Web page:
Hospitality developers seeking reassurance post credit-crunch

Hotels in the Middle East are doing record business, but delays and shaky confidence mean the industry is eying alternative development structures. Chris Jackson reports.

Hotel development is tightening up in international markets, but there are still signs of optimism in the Middle East market.
Hotel development is tightening up in international markets, but there are still signs of optimism in the Middle East market.

Hotels in the Middle East are doing record business, but delays and shaky confidence mean the industry is eying alternative development structures. Chris Jackson reports.

For several years the Middle East hotel industry has been plagued by doomsayers predicting that successful performance would not last once massive room supply flooded the market.

However, as recent figures from Hotelier Middle East reveal, this flood has not eventuated, with large hotel chains revealing that one in five rooms slated to open this year have been pushed back to 2009.

 

Loans are getting harder to achieve - banks are definitely thinking twice before financing a hotel property.

And the picture further ahead looks even less rosy, with one in four hotel rooms slated to open in 2009 being pushed back as well.

In reality, the situation is perhaps even more dramatic than it appears, with the study only taking into account those projects for which a hotel operator has been signed and announced. It did not include developments that are part of large master-planned projects and do not yet have a management deal signed.

Hotel industry expert and Viability general manager Guy Wilkinson said the market place for new hotel openings and planned hotel openings was changing as developer and investor confidence started to weaken.

"What we have seen is that they are being pushed back at least a year, in some cases two," he said.

"There are several reasons for that - the difficulty in obtaining materials, and people getting a bit frightened about construction costs. Some of [the developers] will have to abandon [the projects]."

Wilkinson added that some delay issues were caused by over-optimistic public relations campaigns stating hotels would open well before they were actually ready.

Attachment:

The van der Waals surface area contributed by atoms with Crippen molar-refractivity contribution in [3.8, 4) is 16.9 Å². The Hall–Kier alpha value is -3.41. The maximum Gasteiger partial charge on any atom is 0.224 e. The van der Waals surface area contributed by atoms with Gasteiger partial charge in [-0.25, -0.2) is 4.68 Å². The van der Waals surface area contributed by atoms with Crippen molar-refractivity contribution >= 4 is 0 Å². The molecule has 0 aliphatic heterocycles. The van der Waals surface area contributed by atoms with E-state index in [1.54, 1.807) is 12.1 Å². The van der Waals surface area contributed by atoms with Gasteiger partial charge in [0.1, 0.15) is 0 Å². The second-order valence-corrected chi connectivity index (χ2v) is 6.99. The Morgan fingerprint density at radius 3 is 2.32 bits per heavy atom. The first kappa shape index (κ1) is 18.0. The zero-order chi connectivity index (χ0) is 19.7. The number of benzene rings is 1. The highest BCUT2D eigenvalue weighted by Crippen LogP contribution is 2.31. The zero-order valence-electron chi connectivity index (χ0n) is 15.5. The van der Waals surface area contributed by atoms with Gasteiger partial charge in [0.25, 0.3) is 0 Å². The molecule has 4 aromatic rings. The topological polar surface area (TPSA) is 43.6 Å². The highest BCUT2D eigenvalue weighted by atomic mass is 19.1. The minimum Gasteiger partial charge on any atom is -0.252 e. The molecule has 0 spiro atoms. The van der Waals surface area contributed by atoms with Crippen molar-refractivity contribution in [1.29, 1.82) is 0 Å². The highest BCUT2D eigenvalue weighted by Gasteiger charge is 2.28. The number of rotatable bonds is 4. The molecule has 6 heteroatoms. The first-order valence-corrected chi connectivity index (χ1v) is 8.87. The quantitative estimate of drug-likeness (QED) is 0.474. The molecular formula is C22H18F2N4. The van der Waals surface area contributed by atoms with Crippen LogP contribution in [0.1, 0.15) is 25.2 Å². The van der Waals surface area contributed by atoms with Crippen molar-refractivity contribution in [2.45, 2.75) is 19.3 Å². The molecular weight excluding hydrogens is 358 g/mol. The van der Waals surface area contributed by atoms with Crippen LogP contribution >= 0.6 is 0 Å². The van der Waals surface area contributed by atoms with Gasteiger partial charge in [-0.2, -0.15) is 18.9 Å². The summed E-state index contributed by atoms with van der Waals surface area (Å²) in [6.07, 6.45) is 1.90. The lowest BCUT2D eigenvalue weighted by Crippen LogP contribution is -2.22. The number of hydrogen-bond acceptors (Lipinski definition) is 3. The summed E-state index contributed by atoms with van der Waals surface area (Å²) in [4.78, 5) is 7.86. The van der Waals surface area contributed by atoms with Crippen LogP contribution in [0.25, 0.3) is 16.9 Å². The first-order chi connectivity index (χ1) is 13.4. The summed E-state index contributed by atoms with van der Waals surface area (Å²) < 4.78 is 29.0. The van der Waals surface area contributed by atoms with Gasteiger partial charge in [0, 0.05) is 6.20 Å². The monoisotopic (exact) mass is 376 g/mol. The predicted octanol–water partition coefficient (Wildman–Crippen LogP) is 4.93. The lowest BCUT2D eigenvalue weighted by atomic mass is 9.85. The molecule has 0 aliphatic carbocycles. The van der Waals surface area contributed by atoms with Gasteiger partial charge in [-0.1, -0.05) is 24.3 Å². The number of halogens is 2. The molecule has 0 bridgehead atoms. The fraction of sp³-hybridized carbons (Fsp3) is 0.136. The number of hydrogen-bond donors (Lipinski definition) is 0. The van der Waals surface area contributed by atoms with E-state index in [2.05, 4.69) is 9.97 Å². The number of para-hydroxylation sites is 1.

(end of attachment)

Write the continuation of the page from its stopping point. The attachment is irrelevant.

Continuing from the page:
"Some have been much too optimistic about what it actually takes to build and open a hotel," he explained.

"Also, with occupancy not as healthy over summer as it has been in the past, people are waiting a few moments [before deciding to continue with hotel projects].

"Loans are getting harder to achieve - banks are definitely thinking twice before financing a hotel property."

While the majority of delayed projects are in the UAE, Qatar and Bahrain also show large numbers being held up. Indeed it appears existing hoteliers in the Gulf will be able to capitalise on the under supply for some time to come, through higher rates and inflated occupancy results.

Despite the rosy outlook for existing hoteliers, however, many are nervously watching the international market conditions to assist with long-term projections.

Following the US

Despite a record number of hotel rooms under construction, US developer confidence is falling in the face of unfavourable economic and lending conditions.

Lodging Econometrics' US Construction Pipeline Report for Q2 2008 shows 5883 rojects under development, totalling 785547 rooms.

The company's president Patrick Ford said the results were only a moderate quarter over quarter increase.

"Project and guest room counts in the total pipeline are at peak levels, but appear to be cresting," he said.

The migration of projects up the pipeline stalled significantly in Q2, with projects at the "scheduled start in next 12 months" stage not flowing forward into the "under construction" category.

"For some time there hasn't been financing available at either the Wall Street or National Bank level," Ford said.

Another sign of the shift in developer sentiment is the hike in project cancellations in Q2. The 327 projects canned last quarter represented the highest number of cancellations since Q4 2001 in the immediate wake of the 9/11 terrorist attacks.

Where to next?

Looking at longer-term market predictions, the trend in new project announcements is the key indicator.

After exceeding 100000 rooms for three consecutive quarters in the US, new project announcements dropped 28% in Q2 2008, down from 125442 rooms announced in the first quarter.

"Lodging Econometrics expects quarterly new project announcements to continue to fade until capital markets are restored," the report notes.

However as the average 150-room project is in the pipeline for around 30 months, these declines will not impact new openings until mid-2010 or early 2011.

In short, "with both the housing and lending bubbles bursting simultaneously, the downturn is likely to be prolonged" in the US.

However the Middle East is a different market, where consumer confidence remains relatively high and access to capital is easier. According to Lodging Econometrics' Construction Pipeline Report for the region, developers are eying global conditions before making a local decision.

"Rapidly spiralling construction costs, a shortage of construction materials and skilled labour, along with a softening in the global economy with its potential impact on inbound tourism, appear to be raising concerns in the development community," the report notes.

"Developers may well be watching how this current [planned] development wave will be absorbed before entering into another period of rapid growth. It could prove advantageous to have such a period of assessment to see how well tourist and business demand growth keeps pace with what will be a significant supply increase across the region during the next three years."

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